A pro-Beijing lawmaker said yesterday that she supported an independent inquiry into police conduct over the past six months, claiming it would exonerate the force of accusations of gratuitous violence and misconduct, while also controversially dismissing out of hand allegations of sexual assault committed by police against detainees.
The remarks — made by DAB member Ann Chiang after pro-democracy lawmakers filed an ultimately unsuccessful motion at the Legislative Council to impeach Chief Executive Carrie Lam — left many netizens in the unfamiliar position of agreeing with a pro-Beijing rival on one hand, while condemning the substance of some of her remarks on the other.
Stand News reports that during the session, Chiang, who didn’t support the impeachment motion, voiced her support for an independent inquiry into police brutality against protesters — which is one of anti-government protesters’ five key demands — on the grounds that it would clear the force’s name after months of accusations of excessive use of force.
She then went on to list a handful of cases in which protesters have claimed, often without evidence, police involvement in protesters’ wrongful deaths, including the case of Chan Yin-lam, a 15-year-old whose body was found floating in the sea near Yau Tong in September; Chow Tsz-lok, the 22-year-old student who died days after suffering a fall in a parking garage in Tseung Kwan O; and the still-unsubstantiated claims of protesters beaten to death at Prince Edward MTR station on Aug. 31.
She also, however, included the case of the Chinese University of Hong Kong student who tearfully alleged during a public forum that she was sexually assaulted while in detention at Kwai Fong police station, also on Aug. 31.
“I think there needs to be an independent inquiry so that the police’s innocence will be restored,” she said in her at-times forceful remarks. (Chiang has been jokingly referred to in the past as Yuen Qiu,” after the actress who played the superhumanly loud landlady in the Stephen Chow film Kung Fu Hustle.)
“In the last 10 or so years, I’ve never heard of an incident of a police officer raping someone inside a police station.”
It was funny that she should mention that time period, given that right around 10 years ago, a police officer was convicted of doing just that — something netizens were quick to point out.
“Ann, haven’t you heard about the Mong Kok police station case?” one asked.
Back in 2009, a former police officer was sentenced to 12 years in jail for raping one teenager, and molesting three other young women inside the Mong Kok police station the year before, according to the SCMP. Leung Lai-chung pleaded guilty to four charges of indecent assault, one of rape, and one of perverting the course of justice for calling his victims to the station on the pretext of discussing cases they were involved in, only to take them into a back room and sexually assault them.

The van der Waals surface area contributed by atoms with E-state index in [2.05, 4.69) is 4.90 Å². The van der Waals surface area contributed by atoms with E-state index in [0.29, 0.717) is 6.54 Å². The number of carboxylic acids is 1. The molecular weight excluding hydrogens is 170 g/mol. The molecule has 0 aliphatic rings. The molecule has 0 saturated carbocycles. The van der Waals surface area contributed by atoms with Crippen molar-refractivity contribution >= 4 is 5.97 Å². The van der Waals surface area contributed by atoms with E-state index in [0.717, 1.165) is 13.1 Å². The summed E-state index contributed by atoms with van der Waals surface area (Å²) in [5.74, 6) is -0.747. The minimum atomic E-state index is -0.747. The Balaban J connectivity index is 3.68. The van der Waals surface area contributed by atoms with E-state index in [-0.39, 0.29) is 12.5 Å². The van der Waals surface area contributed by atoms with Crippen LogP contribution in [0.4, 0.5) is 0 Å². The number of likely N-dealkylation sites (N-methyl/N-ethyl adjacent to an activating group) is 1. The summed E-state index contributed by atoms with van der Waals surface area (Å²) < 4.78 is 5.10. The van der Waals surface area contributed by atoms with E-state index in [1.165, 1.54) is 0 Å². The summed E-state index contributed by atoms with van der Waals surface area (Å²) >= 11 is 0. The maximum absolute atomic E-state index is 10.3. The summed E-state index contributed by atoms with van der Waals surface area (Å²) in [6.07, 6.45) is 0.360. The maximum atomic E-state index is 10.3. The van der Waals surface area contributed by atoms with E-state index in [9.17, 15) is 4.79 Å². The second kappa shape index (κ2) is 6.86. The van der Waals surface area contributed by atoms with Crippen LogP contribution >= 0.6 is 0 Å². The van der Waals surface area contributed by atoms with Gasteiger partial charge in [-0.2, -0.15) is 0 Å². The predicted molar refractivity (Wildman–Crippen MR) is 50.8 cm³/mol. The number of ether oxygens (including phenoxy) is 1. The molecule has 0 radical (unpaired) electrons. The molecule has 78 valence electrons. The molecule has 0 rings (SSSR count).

While some criticized Chiang for her apparent ignorance of the case, (“do your homework first, Ann!” said one commenter), others found themselves in the unusual position of agreeing with Chiang.
“I can’t believe I’m saying this, but this is the first time I’m agreeing with Yuen Qiu,” said one person. “Who would have thought that Yuen Qiu would be talking sense! Support for an independent inquiry into police violence!”
“Who would have thought that Ann was secretly yellow?!” said another person, referring to the color used to denote those who support the pro-democracy side.
Chiang is certainly no pro-dem darling, and has courted controversy in the past, likening pro-democracy lawmakers to mental patients and saying that asylum seekers should be held on Hong Kong’s outlying islands.
She also drew flak in July for claiming in a now-deleted Facebook post that Civil Human Rights Front convenor Jimmy Sham, who is openly gay, was being dishonest by “deliberately hiding” his sexual orientation. The accusation prompted Sham to hit back with a complaint to the Equal Opportunities Commission, saying that he had actually been out for years.
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